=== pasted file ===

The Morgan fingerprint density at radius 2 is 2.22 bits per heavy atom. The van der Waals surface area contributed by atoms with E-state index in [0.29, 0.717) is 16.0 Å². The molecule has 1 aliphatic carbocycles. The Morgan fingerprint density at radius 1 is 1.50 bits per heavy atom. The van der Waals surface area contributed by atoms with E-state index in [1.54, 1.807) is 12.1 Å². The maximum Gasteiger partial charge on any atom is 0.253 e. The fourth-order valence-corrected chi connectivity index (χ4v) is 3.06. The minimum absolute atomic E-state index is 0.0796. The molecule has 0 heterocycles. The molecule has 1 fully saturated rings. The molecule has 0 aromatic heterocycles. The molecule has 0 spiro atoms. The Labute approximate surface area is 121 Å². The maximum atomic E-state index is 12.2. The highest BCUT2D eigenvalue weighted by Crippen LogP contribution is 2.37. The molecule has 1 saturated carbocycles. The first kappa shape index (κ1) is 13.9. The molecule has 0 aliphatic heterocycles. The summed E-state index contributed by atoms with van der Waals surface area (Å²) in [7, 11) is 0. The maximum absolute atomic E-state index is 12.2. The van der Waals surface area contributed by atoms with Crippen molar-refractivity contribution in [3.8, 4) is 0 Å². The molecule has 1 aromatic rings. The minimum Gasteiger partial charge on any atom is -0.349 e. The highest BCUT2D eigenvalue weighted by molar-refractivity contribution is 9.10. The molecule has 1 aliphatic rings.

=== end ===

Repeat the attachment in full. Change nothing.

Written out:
The Morgan fingerprint density at radius 2 is 2.22 bits per heavy atom. The van der Waals surface area contributed by atoms with E-state index in [0.29, 0.717) is 16.0 Å². The molecule has 1 aliphatic carbocycles. The Morgan fingerprint density at radius 1 is 1.50 bits per heavy atom. The van der Waals surface area contributed by atoms with E-state index in [1.54, 1.807) is 12.1 Å². The maximum Gasteiger partial charge on any atom is 0.253 e. The fourth-order valence-corrected chi connectivity index (χ4v) is 3.06. The minimum absolute atomic E-state index is 0.0796. The molecule has 0 heterocycles. The molecule has 1 fully saturated rings. The molecule has 0 aromatic heterocycles. The molecule has 0 spiro atoms. The Labute approximate surface area is 121 Å². The maximum atomic E-state index is 12.2. The highest BCUT2D eigenvalue weighted by Crippen LogP contribution is 2.37. The molecule has 1 saturated carbocycles. The first kappa shape index (κ1) is 13.9. The molecule has 0 aliphatic heterocycles. The summed E-state index contributed by atoms with van der Waals surface area (Å²) in [7, 11) is 0. The maximum absolute atomic E-state index is 12.2. The van der Waals surface area contributed by atoms with Crippen molar-refractivity contribution in [3.8, 4) is 0 Å². The molecule has 1 aromatic rings. The minimum Gasteiger partial charge on any atom is -0.349 e. The highest BCUT2D eigenvalue weighted by molar-refractivity contribution is 9.10. The molecule has 1 aliphatic rings.